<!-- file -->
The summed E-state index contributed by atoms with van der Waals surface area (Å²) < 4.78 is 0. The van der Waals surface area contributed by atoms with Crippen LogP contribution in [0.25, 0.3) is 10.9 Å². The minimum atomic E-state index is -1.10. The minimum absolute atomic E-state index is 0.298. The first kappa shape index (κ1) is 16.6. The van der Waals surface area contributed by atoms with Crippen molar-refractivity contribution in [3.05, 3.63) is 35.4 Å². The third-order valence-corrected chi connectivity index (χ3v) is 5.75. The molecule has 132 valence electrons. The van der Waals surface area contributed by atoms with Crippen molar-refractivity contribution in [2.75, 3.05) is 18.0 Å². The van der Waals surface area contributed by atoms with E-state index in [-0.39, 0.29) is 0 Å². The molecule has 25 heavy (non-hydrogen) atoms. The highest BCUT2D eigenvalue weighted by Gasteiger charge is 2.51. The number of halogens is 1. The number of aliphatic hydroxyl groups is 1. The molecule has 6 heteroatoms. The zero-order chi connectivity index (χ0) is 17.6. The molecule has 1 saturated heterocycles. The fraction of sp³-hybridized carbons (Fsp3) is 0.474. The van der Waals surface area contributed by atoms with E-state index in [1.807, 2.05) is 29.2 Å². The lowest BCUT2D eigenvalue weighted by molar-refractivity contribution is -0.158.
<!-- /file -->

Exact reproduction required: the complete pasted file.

The summed E-state index contributed by atoms with van der Waals surface area (Å²) < 4.78 is 0. The van der Waals surface area contributed by atoms with Crippen LogP contribution in [0.25, 0.3) is 10.9 Å². The minimum atomic E-state index is -1.10. The minimum absolute atomic E-state index is 0.298. The first kappa shape index (κ1) is 16.6. The van der Waals surface area contributed by atoms with Crippen molar-refractivity contribution in [3.05, 3.63) is 35.4 Å². The third-order valence-corrected chi connectivity index (χ3v) is 5.75. The molecule has 132 valence electrons. The van der Waals surface area contributed by atoms with Crippen molar-refractivity contribution in [2.75, 3.05) is 18.0 Å². The van der Waals surface area contributed by atoms with E-state index in [-0.39, 0.29) is 0 Å². The molecule has 25 heavy (non-hydrogen) atoms. The highest BCUT2D eigenvalue weighted by Gasteiger charge is 2.51. The number of halogens is 1. The number of aliphatic hydroxyl groups is 1. The molecule has 6 heteroatoms. The zero-order chi connectivity index (χ0) is 17.6. The molecule has 1 saturated heterocycles. The fraction of sp³-hybridized carbons (Fsp3) is 0.474. The van der Waals surface area contributed by atoms with E-state index in [1.807, 2.05) is 29.2 Å². The lowest BCUT2D eigenvalue weighted by molar-refractivity contribution is -0.158.